Richard Warner, D.D.S.

Warner Family Dentistry in Council Bluffs

(712) 328-1100

Richard Warner, D.D.S. Family Dentistry in Council Bluffs, Iowa

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Dr. Richard Warner

Phone (712) 328-1100

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    (Story by Dr. Richard Warner)

Council Bluffs-- The City of Depots

The Chicago and North Western depot was razed to make way for the West Broadway viaduct in the early 1950s.

The Illinois Central depot sat just north of West Broadway at 12th Street.

The Rock Island depot at South Main and 16th Avenue was built in 1899 and today houses the RailsWest Museum, operated by the Historical Society.

    At a time when Council Bluffs far eclipsed Omaha in prominence, the growing number of railroads entering the city needed facilities to handle large amounts of freight and great numbers of passengers.  A variety of depots and freight houses were built, remodeled, and rebuilt to handle the ever changing demands over the years.

    The first depot in Council Bluffs belonged to the first railroad to bring service to the city, the Chicago & North Western.  The railroad broke ground for the two story wooden structure in September of 1866, just south of where the Broadway viaduct is today.  A new depot was erected in 1892 of brown brick, creating a striking impression with it’s towers, gables, and long platforms at West Broadway and 12th Street; it served for over fifty years.  When the Broadway viaduct was built in the early 1950s the depot was torn down and the adjoining baggage room to the south remodeled to serve as a station.  This new facility was used for passenger service for only six years. North Western began stopping it’s streamliners only in Omaha in 1955 and discontinued service to Council Bluffs entirely in 1959.  The building still stands today, one of two Council Bluffs passenger stations yet in existence.  It is currently a bar and lounge.

    Union Pacific’s first station in town was a two story frame structure; fire destroyed the building in 1876.  That same year construction began on the Union Pacific’s legendary Transfer Hotel.  The Transfer wasn’t merely a depot; it was heralded as the finest railroad facility between Chicago and San Francisco, complete with a hotel of over two hundred rooms, lunch room, and the most elegant restaurant in the city.  Rooms boasted marble topped black walnut furniture and gas lighting.  The Wabash began passenger operations in Council Bluffs in 1879 and used the transfer as its depot as well.  The transfer hotel fell largely into disuse as more passenger services migrated to Omaha stations.  The hotel closed in 1927, though the grounds remained bustling with mail trains and postal workers for almost another forty years.  Most of the transfer hotel was torn down to make way for a modernized Railway Mail Service Terminal building in 1938; the last remaining portion was razed in 1966.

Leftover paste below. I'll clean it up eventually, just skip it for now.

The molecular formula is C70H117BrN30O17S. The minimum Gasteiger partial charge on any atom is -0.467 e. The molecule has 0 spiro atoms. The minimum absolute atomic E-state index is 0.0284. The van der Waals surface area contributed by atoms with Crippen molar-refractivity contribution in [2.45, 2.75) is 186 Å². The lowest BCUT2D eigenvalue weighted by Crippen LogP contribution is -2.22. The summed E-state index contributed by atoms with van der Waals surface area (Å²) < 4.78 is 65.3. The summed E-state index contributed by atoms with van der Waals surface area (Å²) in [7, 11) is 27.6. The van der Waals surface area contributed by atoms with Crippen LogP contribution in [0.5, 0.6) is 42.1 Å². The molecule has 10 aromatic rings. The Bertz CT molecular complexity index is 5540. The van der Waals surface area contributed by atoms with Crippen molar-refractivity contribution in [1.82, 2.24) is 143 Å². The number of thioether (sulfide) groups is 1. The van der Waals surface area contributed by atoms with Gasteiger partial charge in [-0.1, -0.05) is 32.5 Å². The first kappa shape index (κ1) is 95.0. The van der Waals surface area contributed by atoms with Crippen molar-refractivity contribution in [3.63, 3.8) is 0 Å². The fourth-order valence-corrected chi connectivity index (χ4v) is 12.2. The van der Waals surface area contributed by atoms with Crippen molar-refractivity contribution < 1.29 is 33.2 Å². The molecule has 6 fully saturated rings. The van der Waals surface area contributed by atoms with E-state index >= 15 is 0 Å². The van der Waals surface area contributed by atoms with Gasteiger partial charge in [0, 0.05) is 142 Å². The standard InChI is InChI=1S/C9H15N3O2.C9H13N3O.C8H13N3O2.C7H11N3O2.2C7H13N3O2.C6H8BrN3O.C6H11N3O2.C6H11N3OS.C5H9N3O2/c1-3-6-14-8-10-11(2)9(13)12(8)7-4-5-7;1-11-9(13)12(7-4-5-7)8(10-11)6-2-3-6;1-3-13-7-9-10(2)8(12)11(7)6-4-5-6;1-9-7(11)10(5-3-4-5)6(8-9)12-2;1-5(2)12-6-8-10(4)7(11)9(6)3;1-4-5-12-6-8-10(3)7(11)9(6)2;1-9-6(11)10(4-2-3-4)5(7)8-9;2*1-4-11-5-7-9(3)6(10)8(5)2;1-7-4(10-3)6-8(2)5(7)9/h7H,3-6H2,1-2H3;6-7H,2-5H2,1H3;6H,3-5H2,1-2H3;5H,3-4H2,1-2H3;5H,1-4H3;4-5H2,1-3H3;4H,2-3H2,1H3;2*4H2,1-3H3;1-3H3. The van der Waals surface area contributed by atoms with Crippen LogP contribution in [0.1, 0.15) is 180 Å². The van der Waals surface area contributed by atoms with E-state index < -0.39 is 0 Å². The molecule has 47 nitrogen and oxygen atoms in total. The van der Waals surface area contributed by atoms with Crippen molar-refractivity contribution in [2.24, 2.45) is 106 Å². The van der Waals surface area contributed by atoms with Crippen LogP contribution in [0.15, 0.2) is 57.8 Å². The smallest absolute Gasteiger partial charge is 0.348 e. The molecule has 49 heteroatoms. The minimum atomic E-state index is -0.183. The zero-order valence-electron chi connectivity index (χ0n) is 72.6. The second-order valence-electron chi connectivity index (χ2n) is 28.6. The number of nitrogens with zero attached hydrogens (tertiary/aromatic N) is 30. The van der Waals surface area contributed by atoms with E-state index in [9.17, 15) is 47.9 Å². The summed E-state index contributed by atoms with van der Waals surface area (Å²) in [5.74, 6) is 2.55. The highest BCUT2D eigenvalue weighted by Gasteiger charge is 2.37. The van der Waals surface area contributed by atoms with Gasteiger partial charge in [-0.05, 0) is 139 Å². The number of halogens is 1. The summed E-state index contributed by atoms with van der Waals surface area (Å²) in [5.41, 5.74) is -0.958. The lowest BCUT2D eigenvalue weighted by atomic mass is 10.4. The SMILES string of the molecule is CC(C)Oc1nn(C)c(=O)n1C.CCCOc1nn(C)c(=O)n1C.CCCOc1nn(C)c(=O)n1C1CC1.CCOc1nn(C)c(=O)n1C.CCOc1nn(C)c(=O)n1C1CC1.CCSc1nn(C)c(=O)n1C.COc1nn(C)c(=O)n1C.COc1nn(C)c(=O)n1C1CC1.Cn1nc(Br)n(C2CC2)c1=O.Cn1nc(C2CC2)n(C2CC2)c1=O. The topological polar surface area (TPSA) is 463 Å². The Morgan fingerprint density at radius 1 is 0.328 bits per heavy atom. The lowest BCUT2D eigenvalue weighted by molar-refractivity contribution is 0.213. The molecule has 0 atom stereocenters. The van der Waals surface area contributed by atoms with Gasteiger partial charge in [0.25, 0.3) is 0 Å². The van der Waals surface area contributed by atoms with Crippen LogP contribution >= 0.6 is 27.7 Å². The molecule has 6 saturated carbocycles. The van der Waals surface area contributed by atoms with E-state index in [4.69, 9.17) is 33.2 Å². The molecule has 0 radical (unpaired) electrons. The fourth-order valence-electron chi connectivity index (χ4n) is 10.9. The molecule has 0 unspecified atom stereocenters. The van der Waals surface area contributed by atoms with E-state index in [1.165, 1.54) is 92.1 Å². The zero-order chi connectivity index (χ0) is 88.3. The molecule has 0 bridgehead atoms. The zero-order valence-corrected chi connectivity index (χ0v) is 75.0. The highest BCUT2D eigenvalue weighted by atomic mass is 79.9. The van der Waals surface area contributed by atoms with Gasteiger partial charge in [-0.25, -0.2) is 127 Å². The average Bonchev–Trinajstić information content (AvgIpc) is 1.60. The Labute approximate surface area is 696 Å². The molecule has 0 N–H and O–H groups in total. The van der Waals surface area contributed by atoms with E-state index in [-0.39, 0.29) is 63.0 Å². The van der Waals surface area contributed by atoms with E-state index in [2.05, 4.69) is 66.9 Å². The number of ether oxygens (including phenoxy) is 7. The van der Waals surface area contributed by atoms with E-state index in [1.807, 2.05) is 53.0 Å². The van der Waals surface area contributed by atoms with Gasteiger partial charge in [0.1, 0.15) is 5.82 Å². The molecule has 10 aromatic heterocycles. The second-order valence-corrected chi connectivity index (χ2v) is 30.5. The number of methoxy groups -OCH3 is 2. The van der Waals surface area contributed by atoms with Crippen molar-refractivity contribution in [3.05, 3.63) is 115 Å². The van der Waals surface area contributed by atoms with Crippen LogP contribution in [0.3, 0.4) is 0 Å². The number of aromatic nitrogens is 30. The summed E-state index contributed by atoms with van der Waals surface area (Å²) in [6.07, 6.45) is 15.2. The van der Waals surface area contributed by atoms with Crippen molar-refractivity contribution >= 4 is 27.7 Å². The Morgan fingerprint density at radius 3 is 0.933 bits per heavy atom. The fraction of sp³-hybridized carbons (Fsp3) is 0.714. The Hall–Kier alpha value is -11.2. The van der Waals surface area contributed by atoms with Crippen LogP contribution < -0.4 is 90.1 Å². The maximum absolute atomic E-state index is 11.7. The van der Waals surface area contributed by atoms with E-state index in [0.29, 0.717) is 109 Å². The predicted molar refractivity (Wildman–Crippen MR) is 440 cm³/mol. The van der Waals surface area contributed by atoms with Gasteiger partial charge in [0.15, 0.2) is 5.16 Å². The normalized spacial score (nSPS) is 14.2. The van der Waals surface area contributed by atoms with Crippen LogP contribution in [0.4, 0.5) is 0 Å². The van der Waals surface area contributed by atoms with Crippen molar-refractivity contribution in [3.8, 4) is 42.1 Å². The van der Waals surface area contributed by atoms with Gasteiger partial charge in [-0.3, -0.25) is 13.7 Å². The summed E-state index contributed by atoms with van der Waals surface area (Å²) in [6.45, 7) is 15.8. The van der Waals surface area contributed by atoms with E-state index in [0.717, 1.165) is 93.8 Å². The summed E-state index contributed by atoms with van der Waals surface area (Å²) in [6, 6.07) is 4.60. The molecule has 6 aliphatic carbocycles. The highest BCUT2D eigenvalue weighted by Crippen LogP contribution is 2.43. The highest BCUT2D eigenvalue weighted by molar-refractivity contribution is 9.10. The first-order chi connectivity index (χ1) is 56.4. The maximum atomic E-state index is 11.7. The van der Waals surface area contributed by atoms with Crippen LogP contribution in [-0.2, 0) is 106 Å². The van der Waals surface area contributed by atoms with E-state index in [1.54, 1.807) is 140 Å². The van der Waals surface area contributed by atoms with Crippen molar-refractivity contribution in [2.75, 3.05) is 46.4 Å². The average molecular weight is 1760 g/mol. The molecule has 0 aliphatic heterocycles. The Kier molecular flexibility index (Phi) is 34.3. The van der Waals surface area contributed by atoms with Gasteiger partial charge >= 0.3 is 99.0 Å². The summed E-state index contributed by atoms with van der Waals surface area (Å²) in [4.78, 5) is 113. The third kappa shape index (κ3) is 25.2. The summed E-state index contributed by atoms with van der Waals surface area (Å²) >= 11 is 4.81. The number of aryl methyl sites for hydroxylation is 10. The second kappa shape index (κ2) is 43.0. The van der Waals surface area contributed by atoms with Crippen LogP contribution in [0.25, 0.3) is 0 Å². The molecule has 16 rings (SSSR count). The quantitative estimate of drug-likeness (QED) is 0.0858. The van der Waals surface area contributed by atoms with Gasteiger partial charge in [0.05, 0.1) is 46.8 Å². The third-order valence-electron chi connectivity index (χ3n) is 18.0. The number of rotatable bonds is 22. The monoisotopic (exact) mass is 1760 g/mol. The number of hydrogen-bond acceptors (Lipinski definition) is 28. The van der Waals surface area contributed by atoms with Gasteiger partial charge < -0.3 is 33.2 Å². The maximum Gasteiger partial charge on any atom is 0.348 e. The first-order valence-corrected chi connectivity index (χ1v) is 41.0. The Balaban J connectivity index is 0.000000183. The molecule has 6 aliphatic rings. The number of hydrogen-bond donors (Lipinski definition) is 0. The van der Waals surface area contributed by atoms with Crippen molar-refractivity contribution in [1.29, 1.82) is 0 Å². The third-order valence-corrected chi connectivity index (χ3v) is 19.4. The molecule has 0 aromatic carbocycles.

To attract the Chicago, Burlington, and Quincy the city donated 20 acres of land in 1868 for passenger and freight terminals.  A large freight house was built that extended from around Fifteenth Avenue north to the site of the passenger station. When Burlington quit using the freight house in 1956 it was considered to be the oldest railroad building in continuous use in the city. The 1201 South Main Street depot that served passengers for almost 80 years was constructed in 1893; it was purchased in June, 1972 by Blue Star Foods, torn down a few months later and replaced with a parking lot.

    The Chicago Great Western built a depot at Ninth Avenue and South Main Street the same year they arrived in Council Bluffs, 1903.  In 1955 the CGW opened a new depot at 15th Avenue and Third Street; it was vrazed last year.

   A “two-story structure of brown brick, flanked by grounds alive with grass and flowers” served Illinois Central passengers at 12th and West Broadway. It was built in 1900, and sat just north of today’s Broadway viaduct. Illinois Central dropped passenger service to the city in 1939 and the bulk of the station was demolished in 1942.

   The Chicago, Rock Island and Pacific established a depot at Main Street and 16th Avenue for their passengers’ use.  The original depot was destroyed September 26, 1881 in what was perhaps the biggest explosion in the city’s history.  A rail-car loaded with dynamite sitting a short distance from the depot was likely ignited by a small fire started from sparks of a passing steam engine.  The resultant blast shattered windows downtown more than a mile away, and the depot was a total loss.

    A new Rock Island depot was built on the same site in 1899.  The Romanesque Revival style building was constructed in the Rock Island’s standard design for their medium size depots.  The Milwaukee Road also used the Rock Island depot for its passenger service.

   After sitting vacant for five years the depot was restored by the Historical Society of Pottawattamie and operates today as the RailsWest Museum.  The museum features exhibits depicting the city’s railroad glory days and the grounds feature a number of rail cars visitors and climb aboard and explore.